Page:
What: Shares of Whole Foods Market (NASDAQ: WFM), a national grocer specializing in local, natural and organic foods, surged by $2.79 on Thursday to close at $56.30 after briefly touching a fresh 52-week high of $56.77. The reaction was primarily related to the release of its first-quarter earnings results, however Whole Foods also caught three separate price target increases.
So what: According to data aggregator Briefing.com, the following three research firms substantially increased their price target, or the level at which these firms consider the company to be fairly valued, on Whole Foods. They are:
- Telsey Advisory Capital from $48 to $52
- Imperial Capital from $50 to $65
- Barclays from $40 to $51
All three firms kept their ratings unchanged, with Telsey Advisory and Barclays maintaining the equivalent of a "hold" rating and Imperial Capital suggesting a "buy" based on its "outperform" rating. Over the past 52 weeks, Whole Foods stock has ranged from $56.77 to $36.08, according to S&P Capital IQ data.
The impetus for the price target hikes was Whole Foods' first-quarter results, which were released after the closing bell on Wednesday. For the quarter, Whole Foods announced a 10% increase in sales to $4.7 billion, comparable-store sales growth of 4.5%, and $0.46 in EPS, a 10% increase from Q1 2014. Most importantly, it ended a long streak of same-store sales growth deceleration in established stores.
Now what: The question that investors need to ask themselves here is whether these price target increases make sense. In other words, does one earnings report vastly change Whole Foods' outlook that drastically?
On one hand, the company operates in a niche natural and organic food space that's clearly growing. Consumers are willing to pay more for food that's perceived to be more nutritious, which is a great thing for Whole Foods' margins and long-term outlook.
But, in retrospect Whole Foods' struggles last year are also a reminder that this space is getting crowded by new competitors. It's going to be difficult for Whole Foods to expand into new cities and keep its margins stable if it's having to fend off rapidly growing rivals.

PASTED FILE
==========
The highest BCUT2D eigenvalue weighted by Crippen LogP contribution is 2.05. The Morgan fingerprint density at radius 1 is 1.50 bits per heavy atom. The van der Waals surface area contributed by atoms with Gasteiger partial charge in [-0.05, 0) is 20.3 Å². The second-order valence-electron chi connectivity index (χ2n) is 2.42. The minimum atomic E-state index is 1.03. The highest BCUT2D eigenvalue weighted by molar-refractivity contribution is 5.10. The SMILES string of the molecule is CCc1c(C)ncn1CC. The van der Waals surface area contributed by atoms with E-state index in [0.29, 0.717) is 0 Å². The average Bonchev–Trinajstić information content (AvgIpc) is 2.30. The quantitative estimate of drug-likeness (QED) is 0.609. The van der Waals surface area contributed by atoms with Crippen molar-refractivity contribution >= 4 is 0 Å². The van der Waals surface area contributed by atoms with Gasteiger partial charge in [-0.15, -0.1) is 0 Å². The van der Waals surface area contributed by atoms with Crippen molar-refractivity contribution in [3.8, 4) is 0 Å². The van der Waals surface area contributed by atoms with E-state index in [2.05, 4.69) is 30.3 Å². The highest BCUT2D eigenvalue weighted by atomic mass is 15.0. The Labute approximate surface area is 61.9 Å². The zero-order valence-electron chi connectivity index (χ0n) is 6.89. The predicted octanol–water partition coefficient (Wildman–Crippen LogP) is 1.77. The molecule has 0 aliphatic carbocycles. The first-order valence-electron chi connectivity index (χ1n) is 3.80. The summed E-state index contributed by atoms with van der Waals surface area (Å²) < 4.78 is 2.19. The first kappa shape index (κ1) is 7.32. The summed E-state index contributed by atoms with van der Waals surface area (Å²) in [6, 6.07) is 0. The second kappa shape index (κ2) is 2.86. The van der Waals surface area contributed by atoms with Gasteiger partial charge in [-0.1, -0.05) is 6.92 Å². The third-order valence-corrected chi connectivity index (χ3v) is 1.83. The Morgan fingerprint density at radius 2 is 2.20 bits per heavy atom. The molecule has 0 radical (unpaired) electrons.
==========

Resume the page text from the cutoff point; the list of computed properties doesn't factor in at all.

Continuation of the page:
This push-pull dynamic of the business makes its forward P/E of 29 look downright terrifying. Yes, Whole Foods can grow its top line by 10% per year, but its organic growth of 4%-5% could leave a lot to be desired at its current valuation. You'll also note that both Telsey Advisory's and Barclays' price targets are below where Whole Foods closed on Thursday, signaling that they, too, are skeptical of its valuation here.
While I wouldn't argue against owning Whole Foods over the next 20 years, I'm personally not a big fan of the stock over the intermediate term (one-to-five years).
Sean Williams has no material interest in any companies mentioned in this article. You can follow him on CAPS under the screen name TMFUltraLong, track every pick he makes under the screen name TrackUltraLong, and check him out on Twitter, where he goes by the handle @TMFUltraLong.
John Mackey, co-CEO of Whole Foods Market, is a member of The Motley Fool's board of directors. The Motley Fool owns shares of, and recommends Whole Foods Market. Try any of our Foolish newsletter services free for 30 days. We Fools may not all hold the same opinions, but we all believe that considering a diverse range of insights makes us better investors. The Motley Fool has a disclosure policy.